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-   -   What's the best way to run a conitnuous program at boot? (https://www.linuxquestions.org/questions/linux-software-2/whats-the-best-way-to-run-a-conitnuous-program-at-boot-712364/)

bt101 03-17-2009 06:51 PM

What's the best way to run a conitnuous program at boot?
 
Hi - I need to run a program at boot. It is a perl script that talks to a serial device. The program needs to run forever (never stops). I see there are several ways to start such a program, but can't understand which is the best, especially considering that the program runs forever (not sure if that affects the decision).

I see there is:
-start it in rc.local
-start it in an init.d script
-start it with cron
-make a daemon

No matter what method is used, I am concerned as to whether I need to use an ampersand to run the program in the background so it will detach from the caller so that the caller does not get blocked (dunno if that matters). So I'm leaning to just using cron. If so, do I have it call a script with the ampersand (does it matter).

Thanks

jlinkels 03-17-2009 07:06 PM

It would have been great if you had posted your distro, policy as where to put a program run a boot time varies from one distro to the other.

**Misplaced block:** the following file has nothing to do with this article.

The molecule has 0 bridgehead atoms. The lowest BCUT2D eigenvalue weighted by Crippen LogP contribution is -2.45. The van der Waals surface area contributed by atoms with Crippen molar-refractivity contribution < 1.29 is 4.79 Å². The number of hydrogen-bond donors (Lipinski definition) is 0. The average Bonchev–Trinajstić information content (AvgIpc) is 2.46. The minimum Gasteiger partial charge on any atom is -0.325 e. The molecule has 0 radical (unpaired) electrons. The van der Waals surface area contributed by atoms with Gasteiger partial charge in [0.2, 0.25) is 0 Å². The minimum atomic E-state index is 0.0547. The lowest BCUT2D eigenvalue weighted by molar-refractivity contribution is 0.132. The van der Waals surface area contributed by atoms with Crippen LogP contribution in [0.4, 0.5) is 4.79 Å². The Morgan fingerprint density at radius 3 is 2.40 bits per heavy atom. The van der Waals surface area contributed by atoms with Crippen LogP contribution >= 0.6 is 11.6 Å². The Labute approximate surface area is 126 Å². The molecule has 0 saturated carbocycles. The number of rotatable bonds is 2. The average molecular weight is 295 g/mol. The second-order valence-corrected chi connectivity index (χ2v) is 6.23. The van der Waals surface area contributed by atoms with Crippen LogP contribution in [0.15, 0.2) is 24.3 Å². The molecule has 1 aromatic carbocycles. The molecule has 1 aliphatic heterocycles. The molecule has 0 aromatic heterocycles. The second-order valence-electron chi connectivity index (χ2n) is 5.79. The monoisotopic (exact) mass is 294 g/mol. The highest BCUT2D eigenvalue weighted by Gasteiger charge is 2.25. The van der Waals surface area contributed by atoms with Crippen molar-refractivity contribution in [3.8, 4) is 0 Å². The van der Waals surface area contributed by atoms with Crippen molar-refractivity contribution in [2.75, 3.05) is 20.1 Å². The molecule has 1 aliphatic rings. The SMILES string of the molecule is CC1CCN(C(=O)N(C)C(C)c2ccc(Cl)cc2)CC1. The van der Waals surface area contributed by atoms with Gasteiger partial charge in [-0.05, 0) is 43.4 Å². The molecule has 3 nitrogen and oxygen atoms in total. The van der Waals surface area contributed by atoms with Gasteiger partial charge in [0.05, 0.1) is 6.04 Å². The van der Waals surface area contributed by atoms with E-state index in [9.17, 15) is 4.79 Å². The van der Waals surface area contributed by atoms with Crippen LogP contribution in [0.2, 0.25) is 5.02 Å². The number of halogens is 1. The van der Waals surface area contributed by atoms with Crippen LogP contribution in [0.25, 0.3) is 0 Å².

rc.local is a good candidate I would say.

The cleanest way to do this is like this:

- create a start/stop/restart script. Plenty of examples simple and complicated in init.d. You should be able to pick one and use it.

- it is best to call your script from the script mentioned above, and background it with '&'

- be sure your script does not produce output, or redirect it to /dev/null

- store the pid of the backgrounded process, and store the pid (in a file) so you are able to stop and restart the process. (you don't want to reboot your computer for that, do you?)

jlinkels

bt101 03-17-2009 10:23 PM

Quote:

Originally Posted by jlinkels (Post 3478811)
It would have been great if you had posted your distro, policy as where to put a program run a boot time varies from one distro to the other.

rc.local is a good candidate I would say.

The cleanest way to do this is like this:

- create a start/stop/restart script. Plenty of examples simple and complicated in init.d. You should be able to pick one and use it.

- it is best to call your script from the script mentioned above, and background it with '&'

- be sure your script does not produce output, or redirect it to /dev/null

- store the pid of the backgrounded process, and store the pid (in a file) so you are able to stop and restart the process. (you don't want to reboot your computer for that, do you?)

jlinkels

Ah yes, good point... I'm running Ubuntu Server. No nice interface, but webmin is available for some config stuff. I was most worried about whether to run the script in the backgound (&), so it looks like I had better so it that way. I'll try as you recommend. Thanks.

jlinkels 03-17-2009 10:32 PM

Once you created the script in init.d, don't forget to run update-rc.d to link the correct runlevels to the script. If Ubuntu works the same as Debian.

jlinkels


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